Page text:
General Overview of John Donne’s Life and Poetry
An English poet, priest and lawyer, John Donne is considered to be one of the most prominent representatives of metaphysical movement in poetry. Sensual and realistic style of his works is incorporated in his sonnets, sires, love poetry, epigrams, elegies, religions poems, and sermons.
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Donne’s style is also marked by various paradoxes, dislocations as well as abrupt opening, which indicates constantly changing patterns of the poet’s life (Clements 21). Along with these distinctive features, his works also combine dramatic speech rhythms, tough eloquence, and tense syntax that contract conventional smoothness of the Elizabethan poetry.
In this respect, Donne’s works rigidly deviate from existing tradition; instead of historical and methodological narratives, he made use of alternative genres to combine contrastive and ambivalent features, as presented in his two poetical works – The Flea and A Nocturnal Upon St. Lucy’s Day, Being the Shortest Day. One the one hand, both poems popularize the theme of love and acts celebrating sexuality that are expressed through metaphorical representation.
One the other hand, Donne is toughly committed to religious themes unveiling the poets protest against established traditions claiming that it is better to carefully analyze one’s religions confessions before blindly following the commonly accepted rules. However, this obscurity and ambivalence presented in this works also explain the author’s metaphysical approaches to mediating and unusual techniques in rendering his thoughts.
Seduction in Donne’s Poetry as an Act of Erotic Desire
In his love poetry, Donne predominantly resorts to pastoral and metaphysical language rendering concealed and implicit meanings. This particular style complements the overall mystery and ambiguity of lines as presented in Flee. The so-called cajolery technique allows the poet to compress erotic ideas in conceits seeking for darkness and uncertainty.
In particular, the poem deals not with a love as a feeling, but with sexual and physical desires revealed in a premarital love-making. It is also possible to interpret the poem meaning as the sexual intercourse. Hence, Donne materializes love that absolutely contradicts all Elizabethan traditions in the seventeenth century. The main theme of The Flea is narrowed to a seduction poem, containing provocative thoughts as for that time.
The speaker seeks after his mistress hopefully and zealously and compares their sexual intercourse with blood mingling: “Me it suck’d first, and now such thee, and in this flea our two blood mingled bee…” (The Love Poems of John Donne 36). While seducing his mistress, the speaker assures her that there is nothing amoral in a premarital act of love-making as he sees no sense in waiting until they get marry.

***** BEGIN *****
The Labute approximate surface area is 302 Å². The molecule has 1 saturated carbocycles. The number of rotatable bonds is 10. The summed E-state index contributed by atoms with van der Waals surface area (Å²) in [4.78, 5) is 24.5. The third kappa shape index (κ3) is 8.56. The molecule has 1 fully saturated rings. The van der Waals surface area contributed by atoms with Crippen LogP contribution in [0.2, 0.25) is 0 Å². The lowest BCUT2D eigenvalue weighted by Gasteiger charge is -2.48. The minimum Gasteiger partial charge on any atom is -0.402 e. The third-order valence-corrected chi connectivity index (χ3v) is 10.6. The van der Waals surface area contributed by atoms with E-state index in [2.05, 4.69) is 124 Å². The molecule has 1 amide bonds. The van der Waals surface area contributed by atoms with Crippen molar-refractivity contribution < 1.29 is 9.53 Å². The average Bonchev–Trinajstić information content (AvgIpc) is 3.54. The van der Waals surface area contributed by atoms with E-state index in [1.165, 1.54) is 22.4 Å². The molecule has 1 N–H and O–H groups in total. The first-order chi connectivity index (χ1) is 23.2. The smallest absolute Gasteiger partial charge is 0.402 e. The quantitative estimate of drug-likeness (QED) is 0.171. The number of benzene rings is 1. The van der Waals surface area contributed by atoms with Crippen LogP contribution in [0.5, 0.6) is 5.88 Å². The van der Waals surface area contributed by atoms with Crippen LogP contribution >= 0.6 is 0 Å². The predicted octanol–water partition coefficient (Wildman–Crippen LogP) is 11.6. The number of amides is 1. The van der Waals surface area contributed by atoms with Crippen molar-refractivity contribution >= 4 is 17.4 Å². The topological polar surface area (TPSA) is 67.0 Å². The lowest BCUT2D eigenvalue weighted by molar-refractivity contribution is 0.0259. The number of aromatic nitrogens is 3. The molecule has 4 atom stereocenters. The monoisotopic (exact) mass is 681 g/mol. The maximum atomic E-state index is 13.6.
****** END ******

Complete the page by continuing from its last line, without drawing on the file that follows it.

This is one of the themes that Donne popularizes – seizing the moment and putting anything aside because beauty can quickly fade away as time is irrecoverable: “Confesse it, this cannot be said/ A sinne, or shame, or losse of maidenhead,/ Yet this enjoyes before it wooe,/ And pamper’d swells with one blood made of two/ And this, alas, is more than wee would doe” (The Love Poems of John Donne 36).
The final stroke of analysis can be complemented with symbolism and metaphors presented in the poem creating some carpe diem characteristics. The speaker identifies himself and his mistress with the sun uniting them in a ball where lovers can interact and correlate.
Reminiscent techniques are also applied to A Nocturnal upon St. Lucy’s Day, Being the Shortest Day to represent the celebration of love and sexual desire.
Though the poem is more associated with death and somber motives, Donne still manages to imbue it with eroticism. Being a kind of epitaph, Donne presents would-be lovers and describes the chemistry which love has impacted on him; love that has managed to “express a quintessence even from nothingness,/from dull privations, and lean emptiness” (The Love Poems of John Donne 39).
Despite obscurity of meaning displayed in stanzas, it is still possible to assume that the concept of love here is presented in spiritual or even romantic terms. The reader can still be left confused concerning poet’s attitude and understanding of love alchemy. Dual nature of representation can be discovered in the following stanzas: “…And love; all, all some properties invest;/If an ordinary nothing were, as shadow, a light and body must be here…” (The Love Poems of John Donne 39).
The ambivalent stanzas imply the speaker spiritual and physical commitment to his bellowed, even though metaphorical obscurity conceals the actual meaning. What is more vague representation also enables readers to provide two-polar interpretations of the verses. Juxtaposition and antagonistic trends presented in the poem also render the impetuous and passionate style of exposition.
Existential and secular motifs as well as mundane context are closely associated with author’s desire to render the contrasts and routines of life. In order to make this routine more colorful and less ordinary, the author selects a multidimensional approach to describe this grief and suffer.
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Instead of mourning the death of the bellowed, he speaks of the lost moments of life and advises others to enjoy each moment of being in love. Despite negative connotations, Donne is still attached to his hedonistic views on the concept of life. Pleasure, joy, love should fill in the emptiness and when all these attributes are absent, a person also turns into nothing:
….I am a very dead thing,
In whom love wrought new alchemy.
Doe this art did express
A quintessence even from nothingness,
From dull privations, and lean emptiness;
He ruined me, and I am re-begot
Of absence, darkness, death; things which are not (The Love Poems of John Donne 39).
Donne inserts as much tenseness as possible into these lines to render a full variety of feelings he experiences. While applying to these techniques, the author expresses metaphysical representation of love and human relationships.
Seduction in Donne’s Poetry as an Act of Religion Commitment
As it has been mentioned previously, Donne can be considered one of the founders of the metaphysical conceit because he skillfully combines to different ideas into one single unity, which is often performed through the use of imagery. Contrasting and juxtaposing is revealed through representation two opposed themes that contradict each at a glance.
In this respect, the poems under consideration embody a combination of spirituality and materialism, secularity and divine motifs, religion and romanticism. Indeed, his love poetry is saturated with theological motifs and symbolism. Hence, The Flea also incorporates the themes of love and religion as well as Donne’s divine meditation on the essence of life. Despite straight themes of sexuality and sexual desire, there are still symbols that refer to religious imagery.